Their party’s loss in a special Georgia House election Tuesday shows, Rice said, that while the harsh GOP attacks on Pelosi in local campaigns “aren’t fair or justified,” Republicans will keep doing it “because they see that it works.”
Trump seems to think so, too -- a gloating tweet said: “I certainly hope the Democrats do not force Nancy P out. That would be very bad for the Republican Party ...”
Dem advantage for 2018?
Americans say by 50 percent to 42 percent that they want Democrats to control Congress after the 2018 midterm elections, according to an NBC News/Wall Street Journal poll. It was the first time either party reached 50 percent on that question since 2008.
However, the national polling result can’t fully predict how the individual races would play out. Much depends on the appeal of the names on the ballots and how districts are drawn.
Trump’s approval/disapproval came in at 40 percent / 55 percent, not quite as bad as some other recent polls.
At his Iowa rally Wednesday night, Trump got big cheers when he called for a new law barring immigrants from receiving welfare for at least five years. He added that he wanted to pass legislation to that effect “very soon.”
But that’s already the law. A measure signed by President Bill Clinton in 1996 prevents immigrants from receiving any “means-tested public benefit,” including food stamps, Medicaid and Social Security, for five years.
There are a few exceptions for children and pregnant women, refugees and active duty military or veterans. It’s unclear whether Trump aims to target them with even tighter restrictions -- a senior administration official who spoke to CNN did not say he would.
What else is happening
- Canada is managing its differences with Trump by finding ways to go around him when possible, such as dealing directly with state and local U.S. governments on environmental and trade issues, The New York Times writes.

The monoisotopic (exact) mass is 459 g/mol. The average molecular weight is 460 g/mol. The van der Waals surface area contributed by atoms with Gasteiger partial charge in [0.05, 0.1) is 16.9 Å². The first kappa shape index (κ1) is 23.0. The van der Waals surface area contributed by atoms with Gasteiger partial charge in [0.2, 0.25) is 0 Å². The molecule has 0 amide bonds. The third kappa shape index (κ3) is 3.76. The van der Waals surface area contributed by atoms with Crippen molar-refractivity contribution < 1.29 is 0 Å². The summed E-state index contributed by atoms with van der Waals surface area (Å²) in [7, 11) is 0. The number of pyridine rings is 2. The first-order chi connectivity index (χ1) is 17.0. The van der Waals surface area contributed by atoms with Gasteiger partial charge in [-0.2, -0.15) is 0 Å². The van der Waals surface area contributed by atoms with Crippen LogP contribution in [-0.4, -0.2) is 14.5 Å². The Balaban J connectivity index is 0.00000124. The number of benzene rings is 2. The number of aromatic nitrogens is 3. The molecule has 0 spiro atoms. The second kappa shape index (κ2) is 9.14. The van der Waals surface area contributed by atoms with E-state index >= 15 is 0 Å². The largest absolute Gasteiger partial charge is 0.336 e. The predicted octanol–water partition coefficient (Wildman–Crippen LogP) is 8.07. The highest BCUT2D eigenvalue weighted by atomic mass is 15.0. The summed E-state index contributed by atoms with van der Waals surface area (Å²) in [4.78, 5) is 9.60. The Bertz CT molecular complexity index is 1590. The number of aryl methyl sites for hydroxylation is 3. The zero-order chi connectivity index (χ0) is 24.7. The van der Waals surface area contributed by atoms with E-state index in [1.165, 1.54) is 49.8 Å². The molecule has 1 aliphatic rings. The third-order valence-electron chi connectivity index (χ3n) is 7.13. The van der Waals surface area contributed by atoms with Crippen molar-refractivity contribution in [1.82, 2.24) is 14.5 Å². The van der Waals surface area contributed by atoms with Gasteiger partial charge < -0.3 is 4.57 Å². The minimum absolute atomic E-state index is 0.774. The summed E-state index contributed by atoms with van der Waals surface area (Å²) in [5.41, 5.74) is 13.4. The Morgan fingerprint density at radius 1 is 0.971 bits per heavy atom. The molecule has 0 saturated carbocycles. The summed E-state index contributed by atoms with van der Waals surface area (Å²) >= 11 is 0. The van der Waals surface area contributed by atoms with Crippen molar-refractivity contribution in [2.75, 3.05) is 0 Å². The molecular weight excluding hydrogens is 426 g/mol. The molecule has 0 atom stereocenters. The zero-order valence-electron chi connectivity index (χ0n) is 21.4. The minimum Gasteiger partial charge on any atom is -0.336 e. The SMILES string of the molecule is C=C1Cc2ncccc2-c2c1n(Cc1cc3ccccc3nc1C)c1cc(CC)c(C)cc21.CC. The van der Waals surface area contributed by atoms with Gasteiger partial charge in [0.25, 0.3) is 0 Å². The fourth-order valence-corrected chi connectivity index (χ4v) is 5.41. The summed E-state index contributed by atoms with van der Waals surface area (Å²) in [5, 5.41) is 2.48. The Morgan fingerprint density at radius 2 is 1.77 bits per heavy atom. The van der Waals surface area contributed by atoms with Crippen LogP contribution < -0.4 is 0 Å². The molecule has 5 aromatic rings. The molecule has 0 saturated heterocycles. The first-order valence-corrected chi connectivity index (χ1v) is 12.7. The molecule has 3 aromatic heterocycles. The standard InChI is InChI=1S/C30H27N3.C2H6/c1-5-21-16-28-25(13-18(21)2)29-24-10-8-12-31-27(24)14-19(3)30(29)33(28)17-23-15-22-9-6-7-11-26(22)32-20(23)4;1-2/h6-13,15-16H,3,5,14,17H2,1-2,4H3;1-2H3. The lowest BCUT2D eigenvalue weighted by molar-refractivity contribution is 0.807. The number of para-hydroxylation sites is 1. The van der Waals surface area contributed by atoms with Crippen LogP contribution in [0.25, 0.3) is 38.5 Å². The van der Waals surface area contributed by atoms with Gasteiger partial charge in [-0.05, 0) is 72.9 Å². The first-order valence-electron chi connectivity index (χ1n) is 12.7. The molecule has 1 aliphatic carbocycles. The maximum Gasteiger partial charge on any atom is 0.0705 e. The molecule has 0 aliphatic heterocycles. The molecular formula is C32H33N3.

- Trump has gone soft in his promises to take on China over trade issues, Sen. Chuck Schumer argues in an op-ed piece.
- Six hundred layoffs are expected at the Carrier plant in Indiana that Trump claimed to rescue at the end of last year, CNBC reports.
- Paul Manafort, the former Trump campaign manger, and his son-in-law are seeing real-estate deals they were involved in probed by the FBI, the Times reports.
- Lara Trump -- a daughter-in-law of the president and the wife of son Eric — has become a more active surrogate and consultant for the 2020 re-election campaign. McClatchy newspapers has a profile of her.
- Investigators on the Russia probe are looking at Bijan Kian, a former business partner of ousted National Security Adviser Michael Flynn, and whether payments from foreign clients to Flynn and his company were lawful, Reuters reported.
- Trump chief of staff Reince Priebus has been keeping an unusually tight grip on the Republican National Committee, where he was chairman, even while White House internal turmoil and a stalled legislative agenda have put his current full-time job in peril, Politico reports.
- White House social media director Dan Scavino was warned earlier this month not to engage in campaign politics from his official accounts. But he retweeted a plug Wednesday for a Trump campaign rally in Iowa, Mic reports.
- Trump will deliver a speech during his July 6 visit to Poland at the site of a memorial to the 1944 Warsaw Uprising against Nazi German occupiers, said an aide to Polish President Andrzej Duda.